Extra Virgin of Messini More than Liquid Gold

By Costas Vasilopoulos
Olive Oil Times Contributor | Reporting from Kalamata

Extra Virgin of Messini More than Liquid Gold | Olive Oil Times

A new report of a research team of Athens University describes what quality controls of extra virgin olive oil have revealed: among the 150 tested olive oil specimens from various areas of Greece and also from California, samples containing the largest quantities of the well-known oleocanthal and other anti-inflammatory substances were the Koroneiki variety — and especially the oils made from olives of the municipality of Messini, near Kalamata.

The report restated the fact that extra virgin olive oil contains antioxidant, neuro-protective and heart-benefiting ingredients.


An Introduction to Olive Oil Tasting

By Alexandra Kicenik Devarenne
Olive Oil Times Contributor | Reporting from Sonoma, California

An Introduction to Olive Oil Tasting | Olive Oil Times

Olive oil quality has been prominent in the news recently, with headlines telling us that our extra virgin olive oil might not really be extra virgin. A pall of suspicion has been cast over the kitchen cupboard; how are we to know if that pretty bottle of olive oil has been lying about its extra virgin status? What’s a consumer to do?

It is true that there is some serious hanky panky going on in the ranks of extra virgin olive oil. The issues of adulteration, mislabeling and regulation are all real, complex and very important. That does not mean, however, that there is no hope for olive oil consumers until all these big issues are resolved. On the contrary, by learning a little, consumers can benefit a lot.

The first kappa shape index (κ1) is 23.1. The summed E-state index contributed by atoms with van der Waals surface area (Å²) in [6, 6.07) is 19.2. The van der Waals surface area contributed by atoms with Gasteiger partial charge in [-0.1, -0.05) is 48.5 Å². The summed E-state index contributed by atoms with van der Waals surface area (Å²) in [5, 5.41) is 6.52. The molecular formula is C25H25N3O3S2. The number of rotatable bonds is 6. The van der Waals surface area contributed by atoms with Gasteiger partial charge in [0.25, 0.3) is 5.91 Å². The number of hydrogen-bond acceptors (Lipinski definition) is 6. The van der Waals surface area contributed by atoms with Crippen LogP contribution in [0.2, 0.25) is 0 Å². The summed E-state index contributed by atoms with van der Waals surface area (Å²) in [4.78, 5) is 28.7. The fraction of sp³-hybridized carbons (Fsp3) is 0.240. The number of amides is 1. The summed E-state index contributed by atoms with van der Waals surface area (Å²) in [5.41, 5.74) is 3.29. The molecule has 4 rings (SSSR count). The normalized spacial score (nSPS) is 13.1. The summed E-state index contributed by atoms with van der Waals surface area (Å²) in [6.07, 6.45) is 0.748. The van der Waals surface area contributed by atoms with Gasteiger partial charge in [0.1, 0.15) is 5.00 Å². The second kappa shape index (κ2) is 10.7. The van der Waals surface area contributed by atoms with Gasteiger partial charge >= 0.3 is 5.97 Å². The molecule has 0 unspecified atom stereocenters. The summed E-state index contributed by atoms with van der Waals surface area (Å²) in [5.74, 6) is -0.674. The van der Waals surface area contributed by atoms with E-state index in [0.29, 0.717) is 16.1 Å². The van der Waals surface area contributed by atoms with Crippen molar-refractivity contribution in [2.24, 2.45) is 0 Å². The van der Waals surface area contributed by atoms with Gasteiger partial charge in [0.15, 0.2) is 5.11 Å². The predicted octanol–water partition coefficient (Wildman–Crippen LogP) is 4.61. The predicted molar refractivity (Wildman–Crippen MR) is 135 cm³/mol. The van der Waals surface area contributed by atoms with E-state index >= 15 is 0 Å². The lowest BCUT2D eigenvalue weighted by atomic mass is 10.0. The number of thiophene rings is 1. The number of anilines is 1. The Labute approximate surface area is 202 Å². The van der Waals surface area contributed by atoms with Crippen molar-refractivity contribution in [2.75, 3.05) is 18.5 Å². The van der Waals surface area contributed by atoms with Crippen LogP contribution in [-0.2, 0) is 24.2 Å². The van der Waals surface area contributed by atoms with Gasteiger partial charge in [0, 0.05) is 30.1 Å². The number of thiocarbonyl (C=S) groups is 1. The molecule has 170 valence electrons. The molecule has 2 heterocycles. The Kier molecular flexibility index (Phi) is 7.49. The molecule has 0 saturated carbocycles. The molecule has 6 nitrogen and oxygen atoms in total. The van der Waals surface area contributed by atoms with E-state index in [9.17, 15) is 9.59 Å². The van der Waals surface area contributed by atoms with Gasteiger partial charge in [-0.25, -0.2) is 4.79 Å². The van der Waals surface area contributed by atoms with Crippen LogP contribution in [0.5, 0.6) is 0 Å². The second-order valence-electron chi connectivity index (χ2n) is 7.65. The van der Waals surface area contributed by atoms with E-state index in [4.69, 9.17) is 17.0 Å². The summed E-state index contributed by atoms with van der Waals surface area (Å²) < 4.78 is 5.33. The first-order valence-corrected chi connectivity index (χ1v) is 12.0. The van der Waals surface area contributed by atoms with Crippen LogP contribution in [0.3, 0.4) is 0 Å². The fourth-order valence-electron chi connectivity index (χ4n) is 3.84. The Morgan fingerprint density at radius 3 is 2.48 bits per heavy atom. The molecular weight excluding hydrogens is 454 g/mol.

Maybe You Shouldn’t Do Something About That Cough

By Tom Baker
Olive Oil Times Contributor | Reporting from Buenos Aires

Maybe You Shouldnt Do Something About That Cough | Olive Oil Times

For years extra-virgin olive oil has been tasted and judged on its ability to produce a tingling or burning sensation in the back of the throat, the belief being that the more you cough, the better the quality of the oil. Now scientists have come up with evidence to support this method of tasting and to explain why it works.

In a paper published today in the Journal of Neuroscience, researchers revealed that sensor molecules, located in the human throat but not the mouth, attach to a chemical found in high-end olive oils causing the very noticeable sensation.